Everyone already knows that you are carrying around a computer in your pocket. But your smartphone is more than just a computer—it's also a data collector. I'm going to guess that yours can measure acceleration, magnetic field, sound, location, and maybe more. Many phones also can measure pressure. Oh, and some phones can even make phone calls.
With all of those sensors available, I'm going to go over three fun experiments you can do with your phone. These will probably work on just about any smartphone—and you can probably use a variety of apps to collect the data. For these examples, I'm going to stick with phyphox (http://phyphoxorg). There have been lots of data collecting apps—but this one is the best I've seen lately. Also, it's free and runs on both iOS and Android. Check it out.
Get a small ball—actually, the size doesn't really matter. There are only two things that the ball needs to do for this experiment: It needs to bounce and it needs to make a noise when it hits the table (or whatever surface it hits). That's it. Now start up your phyphox (pronounced fi-fox) app and open up the experiment file "(In)elastic collision." Place your phone near the location that the ball will hit the surface so that the microphone can pick up the sound. Start recording and drop the ball.
The app then records all of the times the ball hits the ground. It's pretty cool. The app also uses the time between bounces to calculate the bounce height (I suppose the calculation assumes you are on the surface of the Earth with a vertical acceleration of 9.8 m/s2).
Just for fun, here is a plot of bounce height vs. bounce number for a small metal ball bouncing on my lab table.
But now that data is super simple to collect—you can explore the relationship between initial drop distance and bounce height for a wide variety of balls. What changes for each successive bounce? Does it lose the same height or the same energy? In case you are curious, this is something I looked at some time ago (more details).
Measuring the Speed of Sound
Although it's fun to come up with your own experimental method to determine the speed of sound—here is a method that works fairly well using two smartphones. You need to run something that will act as an acoustic stop watch (phyphox has one). The acoustic stop watch is just like a normal timer. The only difference is that it starts and stops the timing based on a loud sound—like a clap.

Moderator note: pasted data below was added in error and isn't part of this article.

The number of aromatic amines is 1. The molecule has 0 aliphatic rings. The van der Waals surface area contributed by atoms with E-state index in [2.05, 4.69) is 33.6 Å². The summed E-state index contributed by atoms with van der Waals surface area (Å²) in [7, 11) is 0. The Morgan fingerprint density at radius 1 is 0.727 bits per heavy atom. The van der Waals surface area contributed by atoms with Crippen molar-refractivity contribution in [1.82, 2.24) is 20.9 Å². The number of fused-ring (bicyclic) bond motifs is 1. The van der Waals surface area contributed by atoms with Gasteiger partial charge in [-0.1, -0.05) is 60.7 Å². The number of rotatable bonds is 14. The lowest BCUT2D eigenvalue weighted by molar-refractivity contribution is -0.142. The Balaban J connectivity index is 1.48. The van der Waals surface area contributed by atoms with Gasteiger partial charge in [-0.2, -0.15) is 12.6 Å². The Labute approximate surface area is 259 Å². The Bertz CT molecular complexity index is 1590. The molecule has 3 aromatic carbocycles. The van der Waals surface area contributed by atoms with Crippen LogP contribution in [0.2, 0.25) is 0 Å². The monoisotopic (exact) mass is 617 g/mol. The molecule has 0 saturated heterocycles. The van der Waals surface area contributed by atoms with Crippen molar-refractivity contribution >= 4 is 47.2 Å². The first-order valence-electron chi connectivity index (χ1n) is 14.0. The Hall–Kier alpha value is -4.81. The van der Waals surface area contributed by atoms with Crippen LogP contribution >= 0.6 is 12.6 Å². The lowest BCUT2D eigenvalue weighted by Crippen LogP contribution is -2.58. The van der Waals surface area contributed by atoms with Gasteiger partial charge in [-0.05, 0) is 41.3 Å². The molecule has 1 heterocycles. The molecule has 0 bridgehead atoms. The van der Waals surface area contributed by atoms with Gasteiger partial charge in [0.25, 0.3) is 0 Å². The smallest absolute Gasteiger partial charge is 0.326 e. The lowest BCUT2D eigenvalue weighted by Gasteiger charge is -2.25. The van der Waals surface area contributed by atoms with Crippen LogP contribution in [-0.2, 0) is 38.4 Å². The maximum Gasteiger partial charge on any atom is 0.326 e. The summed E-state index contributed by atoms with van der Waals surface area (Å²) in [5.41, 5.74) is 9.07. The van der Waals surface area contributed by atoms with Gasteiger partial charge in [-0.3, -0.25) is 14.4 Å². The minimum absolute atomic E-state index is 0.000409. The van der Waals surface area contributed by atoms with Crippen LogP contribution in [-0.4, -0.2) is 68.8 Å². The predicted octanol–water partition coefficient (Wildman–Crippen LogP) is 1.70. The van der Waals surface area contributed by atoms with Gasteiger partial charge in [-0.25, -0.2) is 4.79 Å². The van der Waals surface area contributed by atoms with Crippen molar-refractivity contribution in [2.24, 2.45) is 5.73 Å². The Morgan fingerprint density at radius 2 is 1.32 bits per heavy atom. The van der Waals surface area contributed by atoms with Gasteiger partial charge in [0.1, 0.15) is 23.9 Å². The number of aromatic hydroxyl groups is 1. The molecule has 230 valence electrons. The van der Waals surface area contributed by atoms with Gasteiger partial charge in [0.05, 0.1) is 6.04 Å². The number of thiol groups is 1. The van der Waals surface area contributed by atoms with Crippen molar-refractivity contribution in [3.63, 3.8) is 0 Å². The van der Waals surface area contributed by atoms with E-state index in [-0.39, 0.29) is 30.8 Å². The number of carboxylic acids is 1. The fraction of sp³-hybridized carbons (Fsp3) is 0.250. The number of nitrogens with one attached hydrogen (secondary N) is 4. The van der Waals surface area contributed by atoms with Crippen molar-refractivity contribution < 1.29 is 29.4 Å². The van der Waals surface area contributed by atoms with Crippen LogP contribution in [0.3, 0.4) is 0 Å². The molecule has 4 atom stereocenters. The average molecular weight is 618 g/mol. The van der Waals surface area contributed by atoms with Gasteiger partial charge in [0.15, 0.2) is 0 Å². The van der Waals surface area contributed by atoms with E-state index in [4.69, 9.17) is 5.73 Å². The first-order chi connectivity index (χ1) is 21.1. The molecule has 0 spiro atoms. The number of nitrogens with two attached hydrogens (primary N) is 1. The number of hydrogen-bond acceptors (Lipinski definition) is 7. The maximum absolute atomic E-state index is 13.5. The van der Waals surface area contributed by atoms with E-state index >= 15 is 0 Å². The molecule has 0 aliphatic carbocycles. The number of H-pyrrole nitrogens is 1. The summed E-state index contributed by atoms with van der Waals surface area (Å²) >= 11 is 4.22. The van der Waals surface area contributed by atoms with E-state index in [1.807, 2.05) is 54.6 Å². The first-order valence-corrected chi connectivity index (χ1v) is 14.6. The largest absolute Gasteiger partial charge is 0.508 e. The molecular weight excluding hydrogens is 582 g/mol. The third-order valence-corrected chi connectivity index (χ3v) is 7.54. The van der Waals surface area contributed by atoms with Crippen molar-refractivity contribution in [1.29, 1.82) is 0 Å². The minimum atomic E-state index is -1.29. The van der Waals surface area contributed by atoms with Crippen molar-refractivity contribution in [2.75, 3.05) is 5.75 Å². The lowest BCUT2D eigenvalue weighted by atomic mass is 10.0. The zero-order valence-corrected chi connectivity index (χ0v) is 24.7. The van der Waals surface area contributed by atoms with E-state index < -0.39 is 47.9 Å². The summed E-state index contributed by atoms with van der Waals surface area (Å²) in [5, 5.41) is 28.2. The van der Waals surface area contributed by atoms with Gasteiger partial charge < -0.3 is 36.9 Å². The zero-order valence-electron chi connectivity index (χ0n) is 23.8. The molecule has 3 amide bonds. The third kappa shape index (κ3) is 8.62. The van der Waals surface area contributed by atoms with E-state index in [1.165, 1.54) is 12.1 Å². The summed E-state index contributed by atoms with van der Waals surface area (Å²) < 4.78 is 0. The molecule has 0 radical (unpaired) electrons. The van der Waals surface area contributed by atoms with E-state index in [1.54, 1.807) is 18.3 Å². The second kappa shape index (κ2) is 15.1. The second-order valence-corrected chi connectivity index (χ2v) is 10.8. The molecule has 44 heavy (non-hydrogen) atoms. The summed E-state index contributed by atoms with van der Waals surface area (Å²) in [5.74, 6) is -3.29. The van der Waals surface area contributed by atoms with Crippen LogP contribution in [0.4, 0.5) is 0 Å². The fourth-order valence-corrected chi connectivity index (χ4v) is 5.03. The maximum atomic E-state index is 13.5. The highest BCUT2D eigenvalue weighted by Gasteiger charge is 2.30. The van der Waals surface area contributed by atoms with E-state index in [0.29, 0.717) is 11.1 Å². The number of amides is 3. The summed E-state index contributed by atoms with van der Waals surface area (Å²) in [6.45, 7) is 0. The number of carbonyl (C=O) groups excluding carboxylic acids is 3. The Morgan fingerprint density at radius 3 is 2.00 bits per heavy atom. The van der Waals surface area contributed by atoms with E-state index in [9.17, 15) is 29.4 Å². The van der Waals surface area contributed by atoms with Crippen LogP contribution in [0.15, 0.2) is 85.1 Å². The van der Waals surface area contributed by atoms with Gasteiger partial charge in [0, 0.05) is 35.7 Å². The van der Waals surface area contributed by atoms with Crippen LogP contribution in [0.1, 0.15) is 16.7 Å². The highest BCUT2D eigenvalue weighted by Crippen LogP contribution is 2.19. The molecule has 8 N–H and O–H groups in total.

So here is how this experiment works. Take two phones and put them a known distance apart—I used my 12 foot tape measurer to set the distance (further is better, but both phones need to be able to hear the same sounds). Let's call these two phones phone-A and phone-B. Next, someone needs to clap next to phone-A to start both timers. Of course since phone-B is a little farther away, it will start slightly later. After some short time interval (doesn't really matter), someone claps next to phone-B stopping both phones but stopping phone-B first.
Here's how it works. Phone-B starts a little bit later—as I said. Now when the clap is near phone-B it essentially stops right on time. However, phone-A starts late because of the distance sound has to travel. The two phones record two different time intervals. The difference between these time intervals is the time for sound to travel from A to B and back from B to A.
Now for the calculation. The speed of sound will just be twice the measured distance between the two phones (for there and back sound) divided by the difference in time intervals.
Now for my data. With a distance of 12 feet (3.66 meters) and the two time intervals of 2.047 seconds and 2.029 seconds, I get a sound speed of about 407 m/s. This is wrong—but only slightly wrong. The accepted value for the speed of sound should be around 343 m/s (depends on temperature of the air and stuff). But I'm OK with my value—it was just a quick setup. I think you could play around with this and see if you could get an even better answer. What if you did it outside with a greater distance (and louder noise)? That would be fun to try.
Determining the Height of a Building
Yes, I know the previous two phone experiments used the microphone—and even a traditional analog phone has a microphone. But what about a barometer that measures the atmospheric pressure? Yes, many smartphones now have this sensor—the reason is probably to help the GPS to get a better location. The GPS doesn't do as well with altitude, so the barometer gives a little better reading based on the change in air pressure.
But this change in air pressure can also be used while you take ride up (or down) in an elevator. I've done this before in a nice elevator, but I decided to do it in a crappy two-story elevator too. Using the phyphox app, it records the change in pressure and with that calculates the height as a function of time. It also records data from the accelerometer to calculate the velocity as a function of time (assume the elevator starts from rest).
Here is the data from the crappy elevator run.
Just knowing the height of the building is pretty cool—but how about a homework problem for you? Use the position-time data to calculate the elevator velocity and compare that to the velocity from the acceleration data. They probably won't give the same results since the barometer doesn't give pressure readings super fast—but it will still be fun.
Are there more experiments? Of course! But that's enough to get you started for now.
More Great WIRED Stories
- Behind The Meg, the movie the internet wouldn't let die
- Simple steps to protect yourself on public Wi-Fi
- How to make millions charging prisoners to send an email
- Who's to blame for your bad tech habits? It's complicated
- The genetics (and ethics) of making humans fit for Mars
- Looking for more? Sign up for our daily newsletter and never miss our latest and greatest stories